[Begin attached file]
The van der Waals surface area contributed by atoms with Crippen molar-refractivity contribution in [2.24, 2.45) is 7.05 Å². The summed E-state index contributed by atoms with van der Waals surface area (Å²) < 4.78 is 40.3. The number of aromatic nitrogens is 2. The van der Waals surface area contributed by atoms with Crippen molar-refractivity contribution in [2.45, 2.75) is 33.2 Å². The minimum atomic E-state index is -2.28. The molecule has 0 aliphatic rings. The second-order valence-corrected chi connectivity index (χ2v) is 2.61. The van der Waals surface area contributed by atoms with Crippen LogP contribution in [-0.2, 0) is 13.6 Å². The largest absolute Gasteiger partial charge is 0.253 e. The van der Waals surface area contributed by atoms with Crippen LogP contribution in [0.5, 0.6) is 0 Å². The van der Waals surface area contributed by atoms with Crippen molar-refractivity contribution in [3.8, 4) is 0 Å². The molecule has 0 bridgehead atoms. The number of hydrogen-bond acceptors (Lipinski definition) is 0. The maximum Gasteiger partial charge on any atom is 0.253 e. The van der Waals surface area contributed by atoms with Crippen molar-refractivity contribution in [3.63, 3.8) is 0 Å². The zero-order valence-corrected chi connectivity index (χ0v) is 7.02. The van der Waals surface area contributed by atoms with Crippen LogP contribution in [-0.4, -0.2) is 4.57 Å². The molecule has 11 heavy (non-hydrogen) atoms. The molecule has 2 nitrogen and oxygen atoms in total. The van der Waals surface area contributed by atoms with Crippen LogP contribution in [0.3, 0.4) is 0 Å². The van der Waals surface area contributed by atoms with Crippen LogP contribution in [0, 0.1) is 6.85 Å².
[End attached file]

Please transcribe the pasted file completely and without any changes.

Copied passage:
The van der Waals surface area contributed by atoms with Crippen molar-refractivity contribution in [2.24, 2.45) is 7.05 Å². The summed E-state index contributed by atoms with van der Waals surface area (Å²) < 4.78 is 40.3. The number of aromatic nitrogens is 2. The van der Waals surface area contributed by atoms with Crippen molar-refractivity contribution in [2.45, 2.75) is 33.2 Å². The minimum atomic E-state index is -2.28. The molecule has 0 aliphatic rings. The second-order valence-corrected chi connectivity index (χ2v) is 2.61. The van der Waals surface area contributed by atoms with Crippen LogP contribution in [-0.2, 0) is 13.6 Å². The largest absolute Gasteiger partial charge is 0.253 e. The van der Waals surface area contributed by atoms with Crippen LogP contribution in [0.5, 0.6) is 0 Å². The van der Waals surface area contributed by atoms with Crippen molar-refractivity contribution in [3.8, 4) is 0 Å². The molecule has 0 bridgehead atoms. The number of hydrogen-bond acceptors (Lipinski definition) is 0. The maximum Gasteiger partial charge on any atom is 0.253 e. The van der Waals surface area contributed by atoms with Crippen molar-refractivity contribution in [3.63, 3.8) is 0 Å². The zero-order valence-corrected chi connectivity index (χ0v) is 7.02. The van der Waals surface area contributed by atoms with Crippen LogP contribution in [-0.4, -0.2) is 4.57 Å². The molecule has 11 heavy (non-hydrogen) atoms. The molecule has 2 nitrogen and oxygen atoms in total. The van der Waals surface area contributed by atoms with Crippen LogP contribution in [0.3, 0.4) is 0 Å². The van der Waals surface area contributed by atoms with Crippen LogP contribution in [0, 0.1) is 6.85 Å².